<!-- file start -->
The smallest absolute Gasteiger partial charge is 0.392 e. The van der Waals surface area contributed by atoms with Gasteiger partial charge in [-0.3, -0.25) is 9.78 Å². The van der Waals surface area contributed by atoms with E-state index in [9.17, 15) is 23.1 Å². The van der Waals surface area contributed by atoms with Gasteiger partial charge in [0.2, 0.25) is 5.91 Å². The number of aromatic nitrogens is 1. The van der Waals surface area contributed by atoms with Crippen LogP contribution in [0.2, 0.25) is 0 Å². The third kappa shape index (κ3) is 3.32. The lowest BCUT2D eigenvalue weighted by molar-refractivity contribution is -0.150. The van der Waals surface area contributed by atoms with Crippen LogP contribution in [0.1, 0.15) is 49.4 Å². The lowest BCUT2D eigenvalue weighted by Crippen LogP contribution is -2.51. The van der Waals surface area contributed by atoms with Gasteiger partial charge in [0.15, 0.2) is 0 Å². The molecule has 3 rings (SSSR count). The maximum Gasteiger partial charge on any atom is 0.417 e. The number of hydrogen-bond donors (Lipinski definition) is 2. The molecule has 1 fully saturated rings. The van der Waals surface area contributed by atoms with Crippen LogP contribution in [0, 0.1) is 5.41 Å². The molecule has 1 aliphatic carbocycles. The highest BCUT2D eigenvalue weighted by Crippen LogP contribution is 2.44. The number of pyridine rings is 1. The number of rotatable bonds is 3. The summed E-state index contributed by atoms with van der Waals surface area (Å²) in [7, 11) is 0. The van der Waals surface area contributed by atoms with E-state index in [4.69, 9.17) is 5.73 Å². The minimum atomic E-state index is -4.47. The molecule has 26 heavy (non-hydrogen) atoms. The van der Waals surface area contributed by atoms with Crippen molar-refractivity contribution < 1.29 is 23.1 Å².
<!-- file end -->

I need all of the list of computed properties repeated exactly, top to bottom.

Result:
The smallest absolute Gasteiger partial charge is 0.392 e. The van der Waals surface area contributed by atoms with Gasteiger partial charge in [-0.3, -0.25) is 9.78 Å². The van der Waals surface area contributed by atoms with E-state index in [9.17, 15) is 23.1 Å². The van der Waals surface area contributed by atoms with Gasteiger partial charge in [0.2, 0.25) is 5.91 Å². The number of aromatic nitrogens is 1. The van der Waals surface area contributed by atoms with Crippen LogP contribution in [0.2, 0.25) is 0 Å². The third kappa shape index (κ3) is 3.32. The lowest BCUT2D eigenvalue weighted by molar-refractivity contribution is -0.150. The van der Waals surface area contributed by atoms with Crippen LogP contribution in [0.1, 0.15) is 49.4 Å². The lowest BCUT2D eigenvalue weighted by Crippen LogP contribution is -2.51. The van der Waals surface area contributed by atoms with Gasteiger partial charge in [0.15, 0.2) is 0 Å². The molecule has 3 rings (SSSR count). The maximum Gasteiger partial charge on any atom is 0.417 e. The number of hydrogen-bond donors (Lipinski definition) is 2. The molecule has 1 fully saturated rings. The van der Waals surface area contributed by atoms with Crippen LogP contribution in [0, 0.1) is 5.41 Å². The molecule has 1 aliphatic carbocycles. The highest BCUT2D eigenvalue weighted by Crippen LogP contribution is 2.44. The number of pyridine rings is 1. The number of rotatable bonds is 3. The summed E-state index contributed by atoms with van der Waals surface area (Å²) in [7, 11) is 0. The van der Waals surface area contributed by atoms with E-state index in [4.69, 9.17) is 5.73 Å². The minimum atomic E-state index is -4.47. The molecule has 26 heavy (non-hydrogen) atoms. The van der Waals surface area contributed by atoms with Crippen molar-refractivity contribution < 1.29 is 23.1 Å².